Punta Gorda, FL — In August 2016, Punta Gorda police officer Lee Coel gunned down 73-year-old Mary Knowlton in front of dozens of stunned onlookers, during a demonstration about police use of deadly force. More than six months passed while law enforcement conducted their investigation and it was announced in 2017 that Coel was being charged. However, thanks to a corrupt system, Coel never went to jail and he's been living a normal life despite laying waste to the lives of the Knowlton family.
Nearly 6 years after Coel killed Knowlton, her family is still seeking justice. This week, they found out that they will have to wait longer for that justice to come.
In 2017, Coel was charged with manslaughter, a first-degree felony and took a plea deal in 2019 which allowed him to avoid jail in exchange for 10 years of probation. This week, he went to court to ask the judge to let him off of that probation — 7 years early.
What's more, in his sentencing, Coel was ordered to pay restitution to Knowlton's children but he has yet to do so.
WINK News reports that as part of the deal, Coel, whose case was moved to Lee County, will plead no contest to second degree manslaughter and receive 10 years probation and not serve any prison time in the death of Mary Knowlton.
In August of 2016, Mary Knowlton signed up to be a student in the citizen police academy hosted by the Punta Gorda Police Department, intended to show residents of the small town why and how officers do what they do.
After the group of 35 participants toured the police station and spoke with officers — a popular public relations tactic used by departments across the country amid the epidemic of police violence — Knowlton and another person decided to volunteer for a demonstration.
To illustrate how and when officers decide to use lethal force, the officer had the two students role-play a scenario putting citizens in cops’ shoes.
According to Charlotte Sun photographer, Sue Paquin, who was there to cover the event, Knowlton played the role of a victim, while the officer played “bad guy.”
Such a simulation would ordinarily not pose any danger to participants, as weapons would either be fake or empty.
Not this time.
When the officer fired, live ammunition hit Knowlton — several times.
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The elderly wife and mother was promptly rushed to Lee Memorial Hospital, but was pronounced dead.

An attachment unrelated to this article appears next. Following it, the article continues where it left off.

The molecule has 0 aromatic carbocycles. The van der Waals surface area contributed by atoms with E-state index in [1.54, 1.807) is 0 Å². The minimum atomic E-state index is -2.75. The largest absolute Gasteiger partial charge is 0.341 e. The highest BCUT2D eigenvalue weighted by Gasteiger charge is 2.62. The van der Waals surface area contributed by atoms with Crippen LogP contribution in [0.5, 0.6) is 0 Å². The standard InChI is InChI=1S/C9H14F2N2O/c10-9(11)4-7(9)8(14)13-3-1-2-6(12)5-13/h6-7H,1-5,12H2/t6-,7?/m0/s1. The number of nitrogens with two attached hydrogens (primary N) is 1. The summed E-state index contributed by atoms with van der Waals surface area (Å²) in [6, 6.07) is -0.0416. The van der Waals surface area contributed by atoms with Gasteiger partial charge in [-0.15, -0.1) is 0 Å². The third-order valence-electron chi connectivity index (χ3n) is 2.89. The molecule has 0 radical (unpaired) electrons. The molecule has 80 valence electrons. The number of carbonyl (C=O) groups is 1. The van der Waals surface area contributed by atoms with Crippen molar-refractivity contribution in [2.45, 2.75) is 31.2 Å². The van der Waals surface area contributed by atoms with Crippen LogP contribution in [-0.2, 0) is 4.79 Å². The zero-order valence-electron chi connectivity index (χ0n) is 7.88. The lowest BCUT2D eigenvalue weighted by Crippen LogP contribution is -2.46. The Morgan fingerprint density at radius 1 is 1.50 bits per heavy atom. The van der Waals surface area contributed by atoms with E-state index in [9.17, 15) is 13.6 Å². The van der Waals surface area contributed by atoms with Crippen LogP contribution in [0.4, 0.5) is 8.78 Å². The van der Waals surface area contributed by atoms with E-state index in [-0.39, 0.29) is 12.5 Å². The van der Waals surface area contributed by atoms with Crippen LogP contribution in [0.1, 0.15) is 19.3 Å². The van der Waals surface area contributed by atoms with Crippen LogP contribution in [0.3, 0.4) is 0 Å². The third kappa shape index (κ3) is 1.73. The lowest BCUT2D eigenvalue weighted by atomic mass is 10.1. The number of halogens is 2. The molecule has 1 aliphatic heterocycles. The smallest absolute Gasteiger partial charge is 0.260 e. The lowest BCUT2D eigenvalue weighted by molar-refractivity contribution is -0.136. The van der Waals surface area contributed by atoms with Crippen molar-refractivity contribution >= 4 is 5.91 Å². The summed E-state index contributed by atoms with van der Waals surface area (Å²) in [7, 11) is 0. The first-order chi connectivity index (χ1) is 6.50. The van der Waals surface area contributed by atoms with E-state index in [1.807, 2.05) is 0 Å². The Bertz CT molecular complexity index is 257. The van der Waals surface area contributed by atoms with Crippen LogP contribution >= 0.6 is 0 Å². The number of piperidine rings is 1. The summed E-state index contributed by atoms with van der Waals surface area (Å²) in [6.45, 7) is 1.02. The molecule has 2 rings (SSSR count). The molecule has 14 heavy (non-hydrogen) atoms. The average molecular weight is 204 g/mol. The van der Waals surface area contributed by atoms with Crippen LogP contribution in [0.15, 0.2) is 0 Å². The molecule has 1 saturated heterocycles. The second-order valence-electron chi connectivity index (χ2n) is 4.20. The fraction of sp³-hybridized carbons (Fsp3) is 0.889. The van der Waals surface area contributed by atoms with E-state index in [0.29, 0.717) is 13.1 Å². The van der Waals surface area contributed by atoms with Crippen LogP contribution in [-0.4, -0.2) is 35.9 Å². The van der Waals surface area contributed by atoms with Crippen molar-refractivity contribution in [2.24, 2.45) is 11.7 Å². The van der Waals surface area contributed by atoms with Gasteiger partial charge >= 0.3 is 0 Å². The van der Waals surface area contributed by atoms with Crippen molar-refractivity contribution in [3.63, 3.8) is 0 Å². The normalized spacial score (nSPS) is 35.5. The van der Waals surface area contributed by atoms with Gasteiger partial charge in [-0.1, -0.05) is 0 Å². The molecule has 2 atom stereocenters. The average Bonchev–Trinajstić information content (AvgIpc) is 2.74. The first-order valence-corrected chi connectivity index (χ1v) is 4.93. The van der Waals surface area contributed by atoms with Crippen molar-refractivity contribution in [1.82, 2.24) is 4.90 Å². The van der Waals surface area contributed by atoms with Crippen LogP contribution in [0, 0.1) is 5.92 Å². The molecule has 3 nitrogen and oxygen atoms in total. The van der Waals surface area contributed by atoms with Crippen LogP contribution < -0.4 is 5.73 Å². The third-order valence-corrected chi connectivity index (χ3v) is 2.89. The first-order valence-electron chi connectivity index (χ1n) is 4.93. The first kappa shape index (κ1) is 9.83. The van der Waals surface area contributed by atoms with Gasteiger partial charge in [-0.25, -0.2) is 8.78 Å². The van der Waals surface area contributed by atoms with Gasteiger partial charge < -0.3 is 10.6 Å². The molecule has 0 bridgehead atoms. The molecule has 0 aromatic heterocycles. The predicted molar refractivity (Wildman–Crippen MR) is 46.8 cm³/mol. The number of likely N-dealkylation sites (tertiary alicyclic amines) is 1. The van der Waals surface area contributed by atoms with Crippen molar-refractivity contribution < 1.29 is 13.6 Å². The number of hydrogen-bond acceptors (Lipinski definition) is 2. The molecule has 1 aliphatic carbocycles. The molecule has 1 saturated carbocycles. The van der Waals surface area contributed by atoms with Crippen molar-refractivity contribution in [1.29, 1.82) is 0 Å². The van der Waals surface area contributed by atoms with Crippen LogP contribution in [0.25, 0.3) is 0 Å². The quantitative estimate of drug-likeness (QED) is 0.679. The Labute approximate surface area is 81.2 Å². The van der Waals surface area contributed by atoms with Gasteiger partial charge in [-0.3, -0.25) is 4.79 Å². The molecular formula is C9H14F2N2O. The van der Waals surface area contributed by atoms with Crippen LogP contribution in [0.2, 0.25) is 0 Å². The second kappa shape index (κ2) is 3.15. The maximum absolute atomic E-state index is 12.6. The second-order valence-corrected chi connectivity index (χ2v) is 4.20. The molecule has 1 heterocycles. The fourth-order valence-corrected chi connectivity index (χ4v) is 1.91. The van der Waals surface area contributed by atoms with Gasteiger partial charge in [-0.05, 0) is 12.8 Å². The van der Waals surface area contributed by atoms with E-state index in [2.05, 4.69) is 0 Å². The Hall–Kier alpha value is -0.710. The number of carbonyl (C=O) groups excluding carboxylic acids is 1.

“I always wanted to go back in time. And come back to this day before make sure she’s never there,” Steven Knowlton, Mary's son said. “Make sure the police department knows that he’s got real bullets and make sure nobody gets hurt.”
As the Free Thought Project previously reported, Coel had no business being there that day, much less possessing a badge.
According to WINK, Coel received two excessive force complaints as a rookie officer with Miramar police in 2012. One was for pulling a handcuffed man by the ankles from the back of his police vehicle, and the other was for nearly suffocating a suspect by turning the heat on high and not rolling down the windows, according to media reports.
He was forced to resign from his job.
Punta Gordo Police Chief Tom Lewis knew of Coel's trouble and accepted him anyway, something 20 other law enforcement agencies refused to do.
After only a short time on the Punta Gorda Police Department, Coel was captured on his own dashcam forcing his K9 to maul an unarmed and surrendering man for riding his bicycle with no lights.
Because the man was in a diminished mental state, he was not complying precisely and as quickly as Coel demanded, so he released his dog. For the next several minutes, the dog tore into the man as he screamed in agony.
About one minute into the mauling, in between shouts of "Stop Resisting," officer Coel tells the dog, "Good boy," as it tears the man's flesh from his arm.
Coel was never disciplined for the gruesome and torturous act. However, he was sued by the victim. He was also sued by the family of Knowlton and the taxpayers were held liable for the sum of $2 million in November of 2017 — although no amount of money could possibly take away the pain of losing your loved one to the barrel of a public servant's gun.
For now, Coel's blue privilege continues to protect him and he's yet to be held accountable to any degree.
“It’s kind of like PTSD, you wake up and I picture my mom sitting there spun around with a bullet in her in her shoulder,” Steven said. “And this a horror that was she was probably feeling it just it overwhelms me. And it seems to get worse every year.”